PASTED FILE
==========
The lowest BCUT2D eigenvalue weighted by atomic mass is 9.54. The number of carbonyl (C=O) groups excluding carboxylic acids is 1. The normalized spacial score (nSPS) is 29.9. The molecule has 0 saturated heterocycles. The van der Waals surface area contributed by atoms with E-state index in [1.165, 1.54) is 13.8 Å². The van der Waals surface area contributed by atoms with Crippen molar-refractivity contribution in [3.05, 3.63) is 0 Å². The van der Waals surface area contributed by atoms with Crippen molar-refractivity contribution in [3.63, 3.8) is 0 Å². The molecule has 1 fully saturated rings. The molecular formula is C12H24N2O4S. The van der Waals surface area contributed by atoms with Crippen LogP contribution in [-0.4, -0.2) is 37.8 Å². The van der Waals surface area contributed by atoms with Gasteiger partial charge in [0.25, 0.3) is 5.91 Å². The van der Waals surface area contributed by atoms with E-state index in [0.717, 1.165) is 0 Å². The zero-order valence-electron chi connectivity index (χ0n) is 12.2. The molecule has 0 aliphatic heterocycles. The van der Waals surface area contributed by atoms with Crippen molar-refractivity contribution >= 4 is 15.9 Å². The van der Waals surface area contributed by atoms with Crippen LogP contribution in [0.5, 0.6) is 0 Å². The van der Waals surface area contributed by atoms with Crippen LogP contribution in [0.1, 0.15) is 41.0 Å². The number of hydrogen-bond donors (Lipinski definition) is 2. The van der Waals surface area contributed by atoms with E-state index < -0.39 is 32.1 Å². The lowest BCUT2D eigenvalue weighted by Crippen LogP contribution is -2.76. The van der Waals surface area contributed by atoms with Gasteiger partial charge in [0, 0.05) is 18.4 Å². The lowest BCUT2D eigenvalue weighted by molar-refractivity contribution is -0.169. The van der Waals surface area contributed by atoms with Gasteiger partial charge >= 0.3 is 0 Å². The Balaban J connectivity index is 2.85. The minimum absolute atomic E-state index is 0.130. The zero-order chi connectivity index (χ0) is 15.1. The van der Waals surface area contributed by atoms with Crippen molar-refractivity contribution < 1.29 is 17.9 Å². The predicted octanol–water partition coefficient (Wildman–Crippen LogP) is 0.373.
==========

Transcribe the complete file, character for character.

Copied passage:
The lowest BCUT2D eigenvalue weighted by atomic mass is 9.54. The number of carbonyl (C=O) groups excluding carboxylic acids is 1. The normalized spacial score (nSPS) is 29.9. The molecule has 0 saturated heterocycles. The van der Waals surface area contributed by atoms with E-state index in [1.165, 1.54) is 13.8 Å². The van der Waals surface area contributed by atoms with Crippen molar-refractivity contribution in [3.05, 3.63) is 0 Å². The van der Waals surface area contributed by atoms with Crippen molar-refractivity contribution in [3.63, 3.8) is 0 Å². The molecule has 1 fully saturated rings. The molecular formula is C12H24N2O4S. The van der Waals surface area contributed by atoms with Crippen LogP contribution in [-0.4, -0.2) is 37.8 Å². The van der Waals surface area contributed by atoms with Gasteiger partial charge in [0.25, 0.3) is 5.91 Å². The van der Waals surface area contributed by atoms with E-state index in [0.717, 1.165) is 0 Å². The zero-order valence-electron chi connectivity index (χ0n) is 12.2. The molecule has 0 aliphatic heterocycles. The van der Waals surface area contributed by atoms with Crippen molar-refractivity contribution >= 4 is 15.9 Å². The van der Waals surface area contributed by atoms with Crippen LogP contribution in [0.5, 0.6) is 0 Å². The van der Waals surface area contributed by atoms with Crippen LogP contribution in [0.1, 0.15) is 41.0 Å². The number of hydrogen-bond donors (Lipinski definition) is 2. The van der Waals surface area contributed by atoms with E-state index < -0.39 is 32.1 Å². The lowest BCUT2D eigenvalue weighted by Crippen LogP contribution is -2.76. The van der Waals surface area contributed by atoms with Gasteiger partial charge in [0, 0.05) is 18.4 Å². The lowest BCUT2D eigenvalue weighted by molar-refractivity contribution is -0.169. The van der Waals surface area contributed by atoms with Gasteiger partial charge >= 0.3 is 0 Å². The Balaban J connectivity index is 2.85. The minimum absolute atomic E-state index is 0.130. The zero-order chi connectivity index (χ0) is 15.1. The van der Waals surface area contributed by atoms with Crippen molar-refractivity contribution < 1.29 is 17.9 Å². The predicted octanol–water partition coefficient (Wildman–Crippen LogP) is 0.373.